This is the latest episode of iNoobs, a writeup series aimed at web professionals who are just starting up.

Web designs with spinning or flashing graphic used to be considered cool a while ago. Now, consumers find that they don’t add to a site at all. It’s a distraction. A site needs to load fast and the content should be easy to locate. Consumers don’t want to spend time searching for a topic. Keep the content fresh and relevant.

The truth is consumers don’t look at a design much. Professionals that are into graphic and web design pay attention to it more than consumers. Consumers just want to navigate quickly and do what they came to do. Here’s a list of great minimal designs.

Use minimal colors

A web design company will generally offer up a few color suggestions. These are often trending colors or those that are popular in your niche. You don’t want to be a copycat, so use variations of colors. Earth tones are ideal for most niches.

Colors to Avoid:

  • Bright Green

  • Bright Yellow

  • Anything Neon

  • Pastel Colors

  • Grayscale (except for the tech and photo industries)

  • Too much white

Try going a shade darker in the color palette when selecting colors as it is often easier to look at. Consumers need web pages that don’t make them squint to read the text. Bright colors are quite off-putting and should be used sparingly if at all.

Keep the clutter down (and sliders too)

Advertisements for other companies and affiliates add clutter to a website. Consider leaving these out. An affiliate or sponsor page is sufficient.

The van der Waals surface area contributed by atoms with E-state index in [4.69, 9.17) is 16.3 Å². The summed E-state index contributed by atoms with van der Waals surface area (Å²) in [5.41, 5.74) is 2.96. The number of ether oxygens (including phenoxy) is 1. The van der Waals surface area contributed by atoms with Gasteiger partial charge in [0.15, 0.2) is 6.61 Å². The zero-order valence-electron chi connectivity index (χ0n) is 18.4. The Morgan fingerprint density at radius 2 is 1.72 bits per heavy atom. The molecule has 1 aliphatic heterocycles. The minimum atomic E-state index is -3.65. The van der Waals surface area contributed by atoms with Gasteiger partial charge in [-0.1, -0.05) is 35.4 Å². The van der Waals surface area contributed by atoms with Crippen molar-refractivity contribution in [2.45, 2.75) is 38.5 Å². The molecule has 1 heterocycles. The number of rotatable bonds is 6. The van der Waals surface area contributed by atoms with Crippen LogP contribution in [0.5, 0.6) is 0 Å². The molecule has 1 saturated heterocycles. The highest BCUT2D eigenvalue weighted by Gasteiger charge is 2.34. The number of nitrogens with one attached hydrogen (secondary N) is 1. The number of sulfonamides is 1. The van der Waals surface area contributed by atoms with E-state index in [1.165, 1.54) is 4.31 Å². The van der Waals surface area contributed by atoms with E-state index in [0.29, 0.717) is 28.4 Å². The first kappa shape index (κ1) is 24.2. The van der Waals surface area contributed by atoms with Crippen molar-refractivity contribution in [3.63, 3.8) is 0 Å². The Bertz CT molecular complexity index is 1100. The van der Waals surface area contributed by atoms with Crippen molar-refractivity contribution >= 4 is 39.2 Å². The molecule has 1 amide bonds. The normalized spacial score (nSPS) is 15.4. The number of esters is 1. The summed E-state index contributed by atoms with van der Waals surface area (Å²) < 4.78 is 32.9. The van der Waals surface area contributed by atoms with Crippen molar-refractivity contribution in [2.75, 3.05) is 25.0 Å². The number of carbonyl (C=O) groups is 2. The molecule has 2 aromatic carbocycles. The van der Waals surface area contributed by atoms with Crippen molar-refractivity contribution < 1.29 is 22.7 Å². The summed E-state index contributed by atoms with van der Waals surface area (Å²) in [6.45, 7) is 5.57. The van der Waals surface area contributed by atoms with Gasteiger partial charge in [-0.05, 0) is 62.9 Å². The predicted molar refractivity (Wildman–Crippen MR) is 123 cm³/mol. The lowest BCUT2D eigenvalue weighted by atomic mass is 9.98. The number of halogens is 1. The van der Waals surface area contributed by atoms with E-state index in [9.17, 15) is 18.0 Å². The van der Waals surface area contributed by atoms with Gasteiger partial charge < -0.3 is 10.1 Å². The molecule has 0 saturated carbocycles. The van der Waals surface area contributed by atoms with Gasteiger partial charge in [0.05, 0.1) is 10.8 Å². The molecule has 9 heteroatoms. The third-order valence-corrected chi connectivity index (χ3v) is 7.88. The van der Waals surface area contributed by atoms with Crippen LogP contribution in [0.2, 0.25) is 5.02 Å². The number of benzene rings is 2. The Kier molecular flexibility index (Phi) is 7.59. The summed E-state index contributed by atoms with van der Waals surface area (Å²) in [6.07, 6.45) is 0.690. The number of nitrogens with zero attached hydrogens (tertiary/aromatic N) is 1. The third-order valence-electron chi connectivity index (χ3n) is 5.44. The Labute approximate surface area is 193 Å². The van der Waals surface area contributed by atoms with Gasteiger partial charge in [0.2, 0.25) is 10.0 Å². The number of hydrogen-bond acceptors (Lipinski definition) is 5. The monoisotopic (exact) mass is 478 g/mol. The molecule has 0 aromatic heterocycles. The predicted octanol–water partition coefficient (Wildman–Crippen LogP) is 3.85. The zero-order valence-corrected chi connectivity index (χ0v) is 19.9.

Additional graphics, sliders, banners and widgets take up needed bandwidth that can be used to boost load speed. Anything that is active on the website takes away from its processing speed. Only use content and graphics or video material that is actually relevant and a must-have, not a nice-to-have.

Use simple navigation

Complicated navigation bars or menus are one of the easiest ways to lose traffic. Combine categories to save space. Too many options confuses consumers.

Make the options apparent and direct. Leading consumers from section to section with varied navigation is a big waste of time. Use proper coding to send consumers directly to the navigation option chosen.

Offer a search option rather than an archive list

An archived list along the side of a website is not only atrocious, it sets in immediate confusion. New users are going to have no idea what was on the site previously. They are also not going to have a clue why there is an archive. A search box on the home page (and on every page for that matter) is ideal. Users can type in keywords and be taken directly to relevant results on your website.

Have a mobile-friendly version

Consumers are on the go more and more every day. This means that more are using mobile devices to access the Internet. A large portion of websites have not converted their pages to mobile-friendly versions.

Some networks work on a slower processing speed. This causes mobile users to require more time to load a website or use an online shopping cart. Making the conversion keeps those users coming back to your brand.

The key to a successful online reputation and increased revenues is a simple and easy to use website. In this case, less is more. Stay on topic and don’t stray from your brand much.

Partnering with another business from time-to-time is acceptable as long as your branding remains in the forefront. Readers prefer simple websites, many studies have proven this. A complicated website full of menus and heavy graphics usually equals a huge bounce rate.

Read more on the pros and cons of minimalistic web design.

header image courtesy of A Baker